Between October 1997 and 2004, Ms. Schwimer prepared periodic performance appraisals in which plaintiff routinely received an overall rating of "superior" or "exceeds expectations." (DSOF ¶ 46; PSOF ¶ 46; DX 8-12.)
B.Lutheran Medical Center's Progressive Discipline Policies
At all times relevant to the instant action, LMC had a published anti-discrimination policy and procedures. (DSOF ¶ 31; PSOF ¶ 31; DX 3.) In addition, LMC's "Human Resources Policies and Procedures" (the "Policies") prescribed the rules of conduct and guidelines for taking corrective action with employees. (PCOF ¶ 14; PX 2 at LMC000669.) The Policies "generally" provided for progressive discipline, pursuant to which "[r]eprimands should normally be issued" in the following order: (i) oral counselings; (ii) first written warning notice; (iii) follow-up warning notices; (iv) suspension/discharge. (PCOF ¶ 18; PX 2 at LMC000673-74.) The Policies further provided that "[g]enerally, no action involving suspension without pay (or discharge) should be taken with an employee who has not first received a written warning." (DSOF ¶ 128; PSOF
¶ 128; PCOF ¶ 22; PX 2 at LMC000674.)
Nevertheless, the Policies set forth a non-exhaustive list of infractions for which discharge without prior warnings was permitted, including but not limited to insubordination, behavior which endangers employee or patient welfare, and fighting. (DSOF ¶ 128; PSOF ¶ 128; PCOF ¶ 22; PX 2 at LMC000674.) Further, at the end of the Policies was a chart listing 30 types of infractions and the corresponding recommended disciplinary action. (PCOF ¶¶ 23-29; PX 2 at LMC000676.) For example, the recommended action was suspension or discharge for "[a]ny harassing conduct in the workplace" (number 21), "[r]efusal to follow instructions of supervisors including refusal to accept legitimate job assignment" (number 23), and "[i]mmoral, indecent or disorderly conduct of any nature" (number 24). (PCOF ¶¶ 27-29; PX 2 at LMC000676-77.) The Policies also stated that "there may be other circumstances which require immediate suspension or discharge." (PX 2 at LMC000674.)
The Policies provided that "neither suspension nor dismissal can be administered without prior review of the recommended action with the Vice President Human Resources or his/her designee." (PSOF ¶ 128; PCOF ¶ 16; PX 2 at LMC000669 (emphasis in original in bold).)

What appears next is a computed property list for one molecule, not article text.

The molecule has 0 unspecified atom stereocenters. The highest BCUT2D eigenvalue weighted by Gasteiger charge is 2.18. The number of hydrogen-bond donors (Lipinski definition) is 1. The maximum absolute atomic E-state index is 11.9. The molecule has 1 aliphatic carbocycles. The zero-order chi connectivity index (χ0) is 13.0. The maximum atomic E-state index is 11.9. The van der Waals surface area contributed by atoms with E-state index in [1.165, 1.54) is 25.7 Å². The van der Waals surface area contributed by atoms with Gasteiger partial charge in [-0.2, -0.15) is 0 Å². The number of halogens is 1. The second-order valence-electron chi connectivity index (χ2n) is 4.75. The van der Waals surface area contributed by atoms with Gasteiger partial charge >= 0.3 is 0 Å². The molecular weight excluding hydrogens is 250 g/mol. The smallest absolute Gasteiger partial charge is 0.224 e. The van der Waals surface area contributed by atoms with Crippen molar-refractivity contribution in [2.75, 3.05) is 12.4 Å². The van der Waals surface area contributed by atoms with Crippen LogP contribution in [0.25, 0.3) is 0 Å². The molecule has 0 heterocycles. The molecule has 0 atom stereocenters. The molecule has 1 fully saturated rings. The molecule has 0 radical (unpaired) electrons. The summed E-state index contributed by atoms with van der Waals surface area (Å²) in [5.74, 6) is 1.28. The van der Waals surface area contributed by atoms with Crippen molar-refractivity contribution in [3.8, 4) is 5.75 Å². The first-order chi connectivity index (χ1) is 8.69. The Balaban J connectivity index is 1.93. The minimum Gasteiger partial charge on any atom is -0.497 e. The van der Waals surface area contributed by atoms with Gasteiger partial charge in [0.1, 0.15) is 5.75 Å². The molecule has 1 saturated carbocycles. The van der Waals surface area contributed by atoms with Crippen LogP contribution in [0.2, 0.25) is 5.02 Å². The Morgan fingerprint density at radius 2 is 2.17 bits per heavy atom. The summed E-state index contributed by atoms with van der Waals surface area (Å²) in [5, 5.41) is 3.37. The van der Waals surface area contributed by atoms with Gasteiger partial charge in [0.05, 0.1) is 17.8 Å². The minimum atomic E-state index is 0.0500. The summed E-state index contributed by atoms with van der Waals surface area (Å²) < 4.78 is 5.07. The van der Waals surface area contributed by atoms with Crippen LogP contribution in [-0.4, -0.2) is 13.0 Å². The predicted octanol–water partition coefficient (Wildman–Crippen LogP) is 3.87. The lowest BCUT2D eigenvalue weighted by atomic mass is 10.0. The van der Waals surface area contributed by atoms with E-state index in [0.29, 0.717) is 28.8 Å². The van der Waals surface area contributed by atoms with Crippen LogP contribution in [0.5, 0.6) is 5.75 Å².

C.Incidents Involving Plaintiff
i.January 20, 2005 Incident with Daisy Garcia
On January 20, 2005, plaintiff wrote to Ms. Schwimer complaining that her MA, Ms. Garcia, had disregarded plaintiff's instructions in connection with scheduling an appointment for a child. (DSOF ¶ 47; PSOF at ¶ 47; DX 16.) On January 24, 2005, Ms. Garcia sent Ms. Daisley a memorandum outlining her view of the interpersonal and other problems between plaintiff and Ms. Garcia. (DSOF ¶ 52; PSOF ¶ 52; ECF No. 26-10, Affidavit of Sharon Daisley in Support of Defendant's Motion for Summary Judgment Pursuant to Rule 56.1, dated 3/30/2011 ("Daisley Aff.") ¶ 4; DX 17.) On February 1, 2005, plaintiff attended a meeting with Ms. Schwimer, Ms. Daisley, and Dr. Modeste. (DSOF ¶ 54; PSOF ¶ 54.) Although plaintiff initially believed the meeting had been called so she could voice her concerns regarding Ms. Garcia's work performance, instead the discussion focused on how plaintiff communicated with and treated her MAs. (DSOF ¶ 54; PSOF ¶ 54.) At the conclusion of the meeting, which lasted 45 minutes to an hour, plaintiff was instructed to "go back and talk to [Ms. Garcia]." (DSOF ¶ 54; PSOF ¶ 54.) However, plaintiff did not follow up with Ms. Garcia. (DSOF ¶ 55; PSOF ¶ 55.)
ii.February 4, 2005 Incident with Daisy Garcia
On February 4, 2005, another incident occurred between plaintiff and Ms. Garcia regarding a telephone call that Ms. Garcia placed to a student's parent. (DSOF ¶ 56; PSOF ¶ 56.) Both plaintiff and Ms. Garcia wrote to Ms. Schwimer, Ms. Daisley, and others relaying their version of the events. (DSOF ¶¶ 56, 65; PSOF ¶¶ 56, 65; DX 18, 19, 23.)